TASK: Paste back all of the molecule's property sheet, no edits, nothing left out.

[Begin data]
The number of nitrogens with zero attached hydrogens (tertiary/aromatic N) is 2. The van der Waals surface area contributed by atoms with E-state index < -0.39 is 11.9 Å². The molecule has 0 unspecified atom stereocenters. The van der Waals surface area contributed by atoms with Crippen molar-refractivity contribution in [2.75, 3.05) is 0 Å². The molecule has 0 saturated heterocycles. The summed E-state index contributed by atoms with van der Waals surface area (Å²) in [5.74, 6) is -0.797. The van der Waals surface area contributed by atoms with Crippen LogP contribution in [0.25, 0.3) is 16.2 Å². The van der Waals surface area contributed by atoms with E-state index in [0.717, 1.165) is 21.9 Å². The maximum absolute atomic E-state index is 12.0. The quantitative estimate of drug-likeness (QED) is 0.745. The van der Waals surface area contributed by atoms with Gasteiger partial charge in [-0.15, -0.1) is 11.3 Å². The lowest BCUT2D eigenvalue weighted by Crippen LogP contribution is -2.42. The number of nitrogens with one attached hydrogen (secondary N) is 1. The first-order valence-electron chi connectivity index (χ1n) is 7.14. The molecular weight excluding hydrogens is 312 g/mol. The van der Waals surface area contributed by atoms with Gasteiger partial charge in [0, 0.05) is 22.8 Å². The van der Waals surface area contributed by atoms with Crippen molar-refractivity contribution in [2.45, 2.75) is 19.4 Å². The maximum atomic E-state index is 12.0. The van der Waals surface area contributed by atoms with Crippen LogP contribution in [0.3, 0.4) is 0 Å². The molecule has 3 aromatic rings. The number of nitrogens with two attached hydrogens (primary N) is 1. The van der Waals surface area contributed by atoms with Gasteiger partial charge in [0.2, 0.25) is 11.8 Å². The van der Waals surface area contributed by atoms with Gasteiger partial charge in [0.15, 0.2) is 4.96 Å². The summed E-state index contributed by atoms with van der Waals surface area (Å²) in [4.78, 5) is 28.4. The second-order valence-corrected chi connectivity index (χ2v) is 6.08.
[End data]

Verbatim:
The number of nitrogens with zero attached hydrogens (tertiary/aromatic N) is 2. The van der Waals surface area contributed by atoms with E-state index < -0.39 is 11.9 Å². The molecule has 0 unspecified atom stereocenters. The van der Waals surface area contributed by atoms with Crippen molar-refractivity contribution in [2.75, 3.05) is 0 Å². The molecule has 0 saturated heterocycles. The summed E-state index contributed by atoms with van der Waals surface area (Å²) in [5.74, 6) is -0.797. The van der Waals surface area contributed by atoms with Crippen LogP contribution in [0.25, 0.3) is 16.2 Å². The van der Waals surface area contributed by atoms with E-state index in [0.717, 1.165) is 21.9 Å². The maximum absolute atomic E-state index is 12.0. The quantitative estimate of drug-likeness (QED) is 0.745. The van der Waals surface area contributed by atoms with Gasteiger partial charge in [-0.15, -0.1) is 11.3 Å². The lowest BCUT2D eigenvalue weighted by Crippen LogP contribution is -2.42. The number of nitrogens with one attached hydrogen (secondary N) is 1. The first-order valence-electron chi connectivity index (χ1n) is 7.14. The molecular weight excluding hydrogens is 312 g/mol. The van der Waals surface area contributed by atoms with Gasteiger partial charge in [0, 0.05) is 22.8 Å². The van der Waals surface area contributed by atoms with Crippen molar-refractivity contribution in [2.45, 2.75) is 19.4 Å². The maximum atomic E-state index is 12.0. The van der Waals surface area contributed by atoms with Crippen LogP contribution in [0.3, 0.4) is 0 Å². The molecule has 3 aromatic rings. The number of nitrogens with two attached hydrogens (primary N) is 1. The van der Waals surface area contributed by atoms with Gasteiger partial charge in [0.2, 0.25) is 11.8 Å². The van der Waals surface area contributed by atoms with Gasteiger partial charge in [0.15, 0.2) is 4.96 Å². The summed E-state index contributed by atoms with van der Waals surface area (Å²) in [4.78, 5) is 28.4. The second-order valence-corrected chi connectivity index (χ2v) is 6.08.